Our concept of work and who we should be in the workplace is also heavily influenced by the images they portray. They say if we are to succeed in the dog-eat-dog world where survival is bent on meeting the ideal, then we must be productive contributors to the system. In this, there is no allowance or time to perceive oneself in any other way. Never waste an opportunity to put yourself out there, they say, because the competition will get ahead. Someone else will take your job, your slice of the pie. Therefore, you must be bright, shiny, loud, and above all, noticed. If you want something, you better get out there and get it. So we fill every moment of our day in actively pursuing the ideal self-image with internal conflict never too far away. We self-medicate for that.
The truth of the matter is that these ideals, these images, are liabilities sold as assets. And we spend lifetimes in the mode of accumulation of these fake plastic representations of life and the self. We not only wear a mask, so to speak, but we wear many. We step out into the world and say, “hey, look at me, I exist, I am real, I am valuable, tell me you see me!” We need to be validated, and this need can drive us towards behaviour that doesn’t serve us, the planet, or, indeed, other people. And so, everything the ego-based self does in the world is an effort to reinforce its vitality and value further. But what it really reflects is a fundamental weakness in the self.
Research by William Gardnerand Jim Collins points to a solution. Both researchers suggest that to connect with a deeper authentic sense of self, one that acknowledges the world does not exist for our personal gratification, there must be certain antecedents. That is to say, we must live a certain kind of life that holds to a particular philosophy and even life experience. Both Gardner and Collins point towards the impact of dramatic life events in facilitating personal growth and development. These experiences then serve as catalysts for heightened self-awareness and the ability to self-reflect and question the integrity of the schemes of the world we hold.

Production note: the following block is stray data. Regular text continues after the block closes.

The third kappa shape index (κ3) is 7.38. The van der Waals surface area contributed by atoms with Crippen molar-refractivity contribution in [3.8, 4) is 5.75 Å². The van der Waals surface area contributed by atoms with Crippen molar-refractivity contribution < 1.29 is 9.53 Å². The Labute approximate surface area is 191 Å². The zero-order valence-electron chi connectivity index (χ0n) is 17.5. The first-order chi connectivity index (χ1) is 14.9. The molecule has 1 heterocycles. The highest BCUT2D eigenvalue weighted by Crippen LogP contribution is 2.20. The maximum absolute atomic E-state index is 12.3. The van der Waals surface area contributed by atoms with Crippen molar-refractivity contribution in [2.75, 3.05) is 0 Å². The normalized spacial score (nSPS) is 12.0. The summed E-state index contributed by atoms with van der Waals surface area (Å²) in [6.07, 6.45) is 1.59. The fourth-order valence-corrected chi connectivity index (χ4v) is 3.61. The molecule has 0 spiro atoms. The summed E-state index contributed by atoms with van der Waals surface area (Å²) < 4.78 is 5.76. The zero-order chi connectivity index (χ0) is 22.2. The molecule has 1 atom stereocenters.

But we can’t force this. It seems to me that it must come about on its own. Despite the efforts of the do-gooder neoliberal narrative, the authentic self cannot be packaged and sold from a supermarket shelf. It’s not available in a book, a psychological theory, a prescriptive set of instructions, or a seminar on finding oneself. In that, there is merely the exchange of one image for another.
The pursuit of a better self appears to serve as further masking of something which cannot be defined. So I wonder if there is any point in talking about these things. If we cannot solve the problems we have created by the force of effort, if these attempts to fix things only further exacerbate the problems, we may need to let the fire burn itself out. Whatever the answer, there is little doubt that the adherence to ideals and the centrality of the ideal image hasn’t really solved anything.
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Fromm, E. (2001). Beyond the chains of illusion: My encounter with Marx and Freud (Vol. 780). A&C Black.
Freud, S. (2015). Civilization and its discontents. Broadview Press.
Gardner, W. L., Avolio, B. J., Luthans, F., May, D. R., & Walumbwa, F. (2005). “Can you see the real me?” A self-based model of authentic leader and follower development. The leadership quarterly, 16(3), 343-372
Collins, J. (2009). Good to Great-(Why some companies make the leap and others don't).